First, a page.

Whilst looking for a way to route the waste water pipe on our water-maker, Bruce noticed that one of our exhaust pipes had virtually collapsed in the most inaccessible part of Flirtie.
We believe the VETUS
exhaust hose to be original (circ. 27 years) so we can't complain given that the recommendation is to check and consider replacement every 10 years. With this in mind we thought it prudent to replace the lot, some 12m of it, 6m per engine.
Sourcing the exhaust hose should have been straight forward until we found out that the local chandleries only stocked the local brand Osculati
which had an external diameter greater than some of our existing access holes which would have presented us with a problem. Thankfully RI.M.A.N.
, a chandlery on the outskirts of the city saved the day! This company seems to be the only chandlery in Cagliari who are a distributor for other well known nautical brands found across Europe. Hence an order was placed with VETUS in Holland and was received in 10 days. Excellent service we think!
out with the old, in with the new
Unfortunately to replace the hose we needed access to a lot of areas at the same time - from underneath the saloon floor through to the aft cabin (underneath the floor and our bed) and an outside locker resulting in an awful lot of upheaval for a couple of days. It wasn't particularly easy because the existing exhaust hose had taken on the shape of the hull so we ended up cutting it up into smaller sections in order to remove it whilst taking care not to accidentally cut the spaghetti of wires and other pipes that lay on top and around.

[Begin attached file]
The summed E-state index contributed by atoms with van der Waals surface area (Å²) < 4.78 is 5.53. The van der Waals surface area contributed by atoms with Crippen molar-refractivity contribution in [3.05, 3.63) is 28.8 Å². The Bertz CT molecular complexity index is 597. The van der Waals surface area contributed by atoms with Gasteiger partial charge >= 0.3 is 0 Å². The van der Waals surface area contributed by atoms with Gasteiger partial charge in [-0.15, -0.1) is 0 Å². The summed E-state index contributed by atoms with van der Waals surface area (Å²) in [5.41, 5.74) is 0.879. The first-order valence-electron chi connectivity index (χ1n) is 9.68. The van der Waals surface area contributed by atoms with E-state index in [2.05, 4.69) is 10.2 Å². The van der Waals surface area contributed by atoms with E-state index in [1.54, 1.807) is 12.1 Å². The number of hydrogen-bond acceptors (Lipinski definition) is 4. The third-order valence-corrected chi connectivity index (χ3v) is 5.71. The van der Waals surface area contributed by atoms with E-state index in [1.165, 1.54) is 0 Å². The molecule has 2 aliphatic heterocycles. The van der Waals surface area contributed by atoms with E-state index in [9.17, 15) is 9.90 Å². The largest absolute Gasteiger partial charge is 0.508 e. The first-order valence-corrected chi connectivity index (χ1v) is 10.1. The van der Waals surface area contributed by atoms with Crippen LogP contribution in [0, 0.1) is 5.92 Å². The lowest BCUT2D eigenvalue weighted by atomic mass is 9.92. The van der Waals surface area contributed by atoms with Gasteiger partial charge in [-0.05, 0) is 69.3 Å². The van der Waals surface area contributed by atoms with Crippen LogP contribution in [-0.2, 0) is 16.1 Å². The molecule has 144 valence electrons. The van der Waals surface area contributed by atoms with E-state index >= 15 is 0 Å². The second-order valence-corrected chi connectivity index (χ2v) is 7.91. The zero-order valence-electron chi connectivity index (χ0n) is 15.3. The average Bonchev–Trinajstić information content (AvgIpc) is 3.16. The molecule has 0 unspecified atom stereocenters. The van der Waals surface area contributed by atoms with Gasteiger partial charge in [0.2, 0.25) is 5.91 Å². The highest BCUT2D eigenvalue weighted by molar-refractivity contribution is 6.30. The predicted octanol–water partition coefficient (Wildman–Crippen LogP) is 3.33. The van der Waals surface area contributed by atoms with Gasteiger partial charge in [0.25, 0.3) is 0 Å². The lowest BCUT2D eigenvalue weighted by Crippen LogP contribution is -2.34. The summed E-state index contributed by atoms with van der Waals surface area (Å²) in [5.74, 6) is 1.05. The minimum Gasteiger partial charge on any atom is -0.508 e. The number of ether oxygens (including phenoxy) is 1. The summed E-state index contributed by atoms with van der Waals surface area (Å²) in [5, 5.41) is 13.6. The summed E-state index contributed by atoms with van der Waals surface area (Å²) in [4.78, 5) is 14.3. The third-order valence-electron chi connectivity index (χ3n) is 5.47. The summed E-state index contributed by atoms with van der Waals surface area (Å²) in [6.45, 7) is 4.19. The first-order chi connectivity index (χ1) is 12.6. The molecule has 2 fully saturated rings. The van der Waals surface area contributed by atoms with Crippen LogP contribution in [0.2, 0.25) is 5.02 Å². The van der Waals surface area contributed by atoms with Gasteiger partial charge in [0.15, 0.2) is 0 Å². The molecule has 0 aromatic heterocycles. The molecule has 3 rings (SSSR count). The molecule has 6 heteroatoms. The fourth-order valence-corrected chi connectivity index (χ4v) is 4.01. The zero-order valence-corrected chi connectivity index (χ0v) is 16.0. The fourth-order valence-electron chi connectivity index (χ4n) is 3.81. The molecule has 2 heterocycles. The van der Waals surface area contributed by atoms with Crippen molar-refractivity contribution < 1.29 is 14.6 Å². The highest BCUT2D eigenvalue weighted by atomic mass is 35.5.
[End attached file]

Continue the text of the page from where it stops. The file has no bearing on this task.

just a few wires and pipes to contend with!
With the old exhaust hose out, we then enlarged (or sanded in some cases) some of the access holes in the bulkheads before feeding through the first 6m length of unwieldy exhaust that now had to be laid underneath the spaghetti of wires and other pipes already in place. Then we repeated the same exercise for the remaining 6m before finally reattaching the ends back onto their respective engine water locks (designed to prevent water backflow to the engine) and goose necks (prevents seawater from entering the engine).
As usual, being inquisitive we just had to take a closer look at the corroded part and surprisingly despite the steel being totally corroded the rubber was still intact... but for just how much longer we will never know.